Tawfiq Muhammad, the media coordinator for the leader of the Northern Islamic Movement in the occupied Palestinian territories, revealed that Sheikh Raed Salah was the victim of provocative Israeli actions when he arrived at the Al-Aqsa Mosque last evening.
In an exclusive statement to Safa News Agency, Tawfiq Muhammad made it clear that the sheikh was neither detained nor attempted to be detained when he arrived at Al-Aqsa Mosque yesterday.
“What happened,” he claimed, “were attempts to provoke through some procedures, such as asking for identification cards and the like, and some questions.”
He emphasised that the sheikh was subjected to provocation as part of “the procedures that all Palestinians who arrive at Al-Aqsa Mosque are exposed to, and of course, it is an unacceptable measure, but it is the occupation and its practices,” adding that this provocation is an unacceptable measure.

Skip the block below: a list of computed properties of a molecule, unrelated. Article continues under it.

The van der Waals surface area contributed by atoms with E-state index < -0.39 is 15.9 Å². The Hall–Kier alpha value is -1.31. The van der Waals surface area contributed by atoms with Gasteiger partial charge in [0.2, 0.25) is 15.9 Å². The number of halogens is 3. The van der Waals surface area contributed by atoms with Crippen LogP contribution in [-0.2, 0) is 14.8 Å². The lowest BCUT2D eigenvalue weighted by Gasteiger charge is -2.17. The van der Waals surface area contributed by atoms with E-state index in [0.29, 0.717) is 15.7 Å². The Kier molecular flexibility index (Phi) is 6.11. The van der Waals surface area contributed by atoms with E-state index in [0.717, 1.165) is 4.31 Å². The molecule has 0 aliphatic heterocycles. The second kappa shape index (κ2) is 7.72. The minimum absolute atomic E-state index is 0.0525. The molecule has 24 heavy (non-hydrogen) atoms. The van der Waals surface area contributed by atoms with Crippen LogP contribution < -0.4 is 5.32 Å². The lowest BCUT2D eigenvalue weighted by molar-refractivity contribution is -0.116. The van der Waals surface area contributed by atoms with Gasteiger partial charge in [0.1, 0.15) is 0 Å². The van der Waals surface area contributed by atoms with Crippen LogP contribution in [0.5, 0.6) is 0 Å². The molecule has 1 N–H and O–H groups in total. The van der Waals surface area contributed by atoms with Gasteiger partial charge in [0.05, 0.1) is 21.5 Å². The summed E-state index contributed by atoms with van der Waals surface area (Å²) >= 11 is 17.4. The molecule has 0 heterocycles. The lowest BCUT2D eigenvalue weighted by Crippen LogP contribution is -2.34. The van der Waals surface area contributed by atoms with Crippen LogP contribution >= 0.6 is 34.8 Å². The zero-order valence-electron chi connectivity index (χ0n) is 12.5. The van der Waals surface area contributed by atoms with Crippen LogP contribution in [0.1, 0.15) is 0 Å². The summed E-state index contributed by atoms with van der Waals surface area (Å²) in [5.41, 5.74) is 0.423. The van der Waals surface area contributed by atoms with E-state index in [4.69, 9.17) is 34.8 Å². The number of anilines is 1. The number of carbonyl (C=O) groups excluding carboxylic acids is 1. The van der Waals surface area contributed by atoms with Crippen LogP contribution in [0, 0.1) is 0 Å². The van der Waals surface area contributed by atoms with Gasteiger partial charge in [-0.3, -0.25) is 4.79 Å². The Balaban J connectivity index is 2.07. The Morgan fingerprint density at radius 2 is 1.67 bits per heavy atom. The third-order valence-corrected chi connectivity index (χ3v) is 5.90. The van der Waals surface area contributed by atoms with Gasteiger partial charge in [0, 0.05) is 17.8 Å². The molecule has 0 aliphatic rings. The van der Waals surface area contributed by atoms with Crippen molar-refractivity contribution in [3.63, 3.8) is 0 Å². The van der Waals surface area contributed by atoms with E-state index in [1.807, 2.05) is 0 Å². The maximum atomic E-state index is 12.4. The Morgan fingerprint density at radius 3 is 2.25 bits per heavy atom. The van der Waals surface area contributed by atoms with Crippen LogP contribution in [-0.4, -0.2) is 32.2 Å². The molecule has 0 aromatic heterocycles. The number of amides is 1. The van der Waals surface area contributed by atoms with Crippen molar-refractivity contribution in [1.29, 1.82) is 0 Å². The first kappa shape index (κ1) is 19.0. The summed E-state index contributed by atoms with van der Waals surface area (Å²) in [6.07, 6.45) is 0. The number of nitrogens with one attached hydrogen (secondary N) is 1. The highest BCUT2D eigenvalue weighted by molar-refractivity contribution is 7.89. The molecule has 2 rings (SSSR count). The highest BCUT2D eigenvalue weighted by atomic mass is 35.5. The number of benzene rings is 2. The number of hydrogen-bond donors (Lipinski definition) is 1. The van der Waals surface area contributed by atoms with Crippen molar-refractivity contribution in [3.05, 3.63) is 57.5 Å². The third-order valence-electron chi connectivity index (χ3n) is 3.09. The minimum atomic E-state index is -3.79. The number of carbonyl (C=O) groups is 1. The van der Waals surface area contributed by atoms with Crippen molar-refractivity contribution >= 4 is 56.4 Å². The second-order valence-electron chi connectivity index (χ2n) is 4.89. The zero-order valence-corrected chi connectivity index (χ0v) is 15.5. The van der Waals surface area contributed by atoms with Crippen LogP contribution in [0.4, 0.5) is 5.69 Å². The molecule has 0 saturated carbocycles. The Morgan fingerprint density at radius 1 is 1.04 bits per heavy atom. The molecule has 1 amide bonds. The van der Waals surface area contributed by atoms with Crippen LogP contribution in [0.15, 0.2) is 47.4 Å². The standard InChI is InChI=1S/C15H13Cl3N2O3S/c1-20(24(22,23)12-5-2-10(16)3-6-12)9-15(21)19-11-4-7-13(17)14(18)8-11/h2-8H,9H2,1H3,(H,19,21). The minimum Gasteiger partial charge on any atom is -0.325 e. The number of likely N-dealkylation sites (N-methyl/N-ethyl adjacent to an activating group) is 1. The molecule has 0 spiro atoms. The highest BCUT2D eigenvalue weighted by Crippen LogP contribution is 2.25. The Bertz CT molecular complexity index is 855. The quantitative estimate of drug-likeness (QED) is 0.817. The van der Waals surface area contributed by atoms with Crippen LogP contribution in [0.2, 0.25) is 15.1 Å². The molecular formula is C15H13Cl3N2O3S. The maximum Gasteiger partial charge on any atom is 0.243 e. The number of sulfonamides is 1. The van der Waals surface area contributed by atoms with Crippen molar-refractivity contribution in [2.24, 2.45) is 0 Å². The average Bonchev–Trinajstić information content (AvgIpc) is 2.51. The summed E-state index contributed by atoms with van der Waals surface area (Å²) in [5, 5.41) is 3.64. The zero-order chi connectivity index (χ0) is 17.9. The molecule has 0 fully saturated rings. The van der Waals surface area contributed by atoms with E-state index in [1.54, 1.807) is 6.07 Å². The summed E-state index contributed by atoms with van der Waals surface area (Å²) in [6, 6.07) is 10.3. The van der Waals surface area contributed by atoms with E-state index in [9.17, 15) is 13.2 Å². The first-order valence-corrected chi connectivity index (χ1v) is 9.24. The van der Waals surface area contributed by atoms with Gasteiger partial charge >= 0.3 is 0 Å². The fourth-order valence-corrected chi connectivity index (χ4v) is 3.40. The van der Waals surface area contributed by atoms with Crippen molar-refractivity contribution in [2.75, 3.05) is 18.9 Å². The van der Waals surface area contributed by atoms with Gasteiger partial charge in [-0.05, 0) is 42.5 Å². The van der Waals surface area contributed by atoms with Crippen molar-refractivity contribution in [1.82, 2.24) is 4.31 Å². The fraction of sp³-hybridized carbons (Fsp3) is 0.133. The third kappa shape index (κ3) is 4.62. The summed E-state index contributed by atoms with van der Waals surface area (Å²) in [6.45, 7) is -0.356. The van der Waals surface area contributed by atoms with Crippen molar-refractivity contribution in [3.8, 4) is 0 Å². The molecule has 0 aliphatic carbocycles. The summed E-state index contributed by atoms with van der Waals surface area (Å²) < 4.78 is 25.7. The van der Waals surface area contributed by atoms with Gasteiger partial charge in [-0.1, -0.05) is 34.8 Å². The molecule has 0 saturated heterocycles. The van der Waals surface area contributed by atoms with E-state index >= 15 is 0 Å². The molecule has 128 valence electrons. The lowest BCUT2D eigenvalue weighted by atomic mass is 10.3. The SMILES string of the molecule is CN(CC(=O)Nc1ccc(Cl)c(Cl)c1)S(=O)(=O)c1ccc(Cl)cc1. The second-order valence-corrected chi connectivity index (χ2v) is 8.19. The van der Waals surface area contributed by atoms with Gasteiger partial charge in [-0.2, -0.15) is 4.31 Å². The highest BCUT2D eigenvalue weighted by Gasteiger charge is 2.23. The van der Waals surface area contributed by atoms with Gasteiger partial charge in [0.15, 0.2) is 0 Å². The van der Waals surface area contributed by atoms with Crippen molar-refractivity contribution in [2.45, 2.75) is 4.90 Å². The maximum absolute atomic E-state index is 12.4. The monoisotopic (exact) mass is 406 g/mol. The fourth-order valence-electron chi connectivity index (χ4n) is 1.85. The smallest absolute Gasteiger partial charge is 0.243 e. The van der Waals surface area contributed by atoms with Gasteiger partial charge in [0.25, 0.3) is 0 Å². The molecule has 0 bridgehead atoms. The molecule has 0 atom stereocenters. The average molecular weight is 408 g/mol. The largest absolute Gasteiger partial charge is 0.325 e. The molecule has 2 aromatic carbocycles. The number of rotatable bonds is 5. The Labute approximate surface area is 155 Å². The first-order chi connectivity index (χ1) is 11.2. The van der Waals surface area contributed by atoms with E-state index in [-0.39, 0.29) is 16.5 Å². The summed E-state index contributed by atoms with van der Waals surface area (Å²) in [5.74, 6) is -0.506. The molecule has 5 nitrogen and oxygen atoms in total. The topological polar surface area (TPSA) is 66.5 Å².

While media outlets claimed that Sheikh Salah was the target of an attempted arrest yesterday, video recordings showed the Israeli forces following him to Al-Aqsa Mosque.
Sheikh Raed Salah has experienced several instances of actual arbitrary detention in occupation prisons in recent years, particularly since 2010. This is because of his nonviolent activism against the racist occupation policies regarding Jerusalem and Al-Aqsa Mosque as well as his position as a bulwark against the plans for Judaization and Westernisation.
Sheikh Salah was placed under strict house detention until August of 2022 after serving five months in prison in 2010, eleven months in prison in 2016, and another eleven months in what is known as the “file of constants” in 2017.
And all of Sheikh Raed’s incarceration sessions took place in the hard solitary confinement area under difficult conditions, not for any particular cause, but rather as revenge for his actions opposing the aggressive goals of the occupation.
The “Sheikh of Al-Aqsa” is the target of an aggressive incitement campaign from Israeli circles, who accuse him of encouraging the mosque’s blessed acts, the most recent of which took place during the previous Ramadan.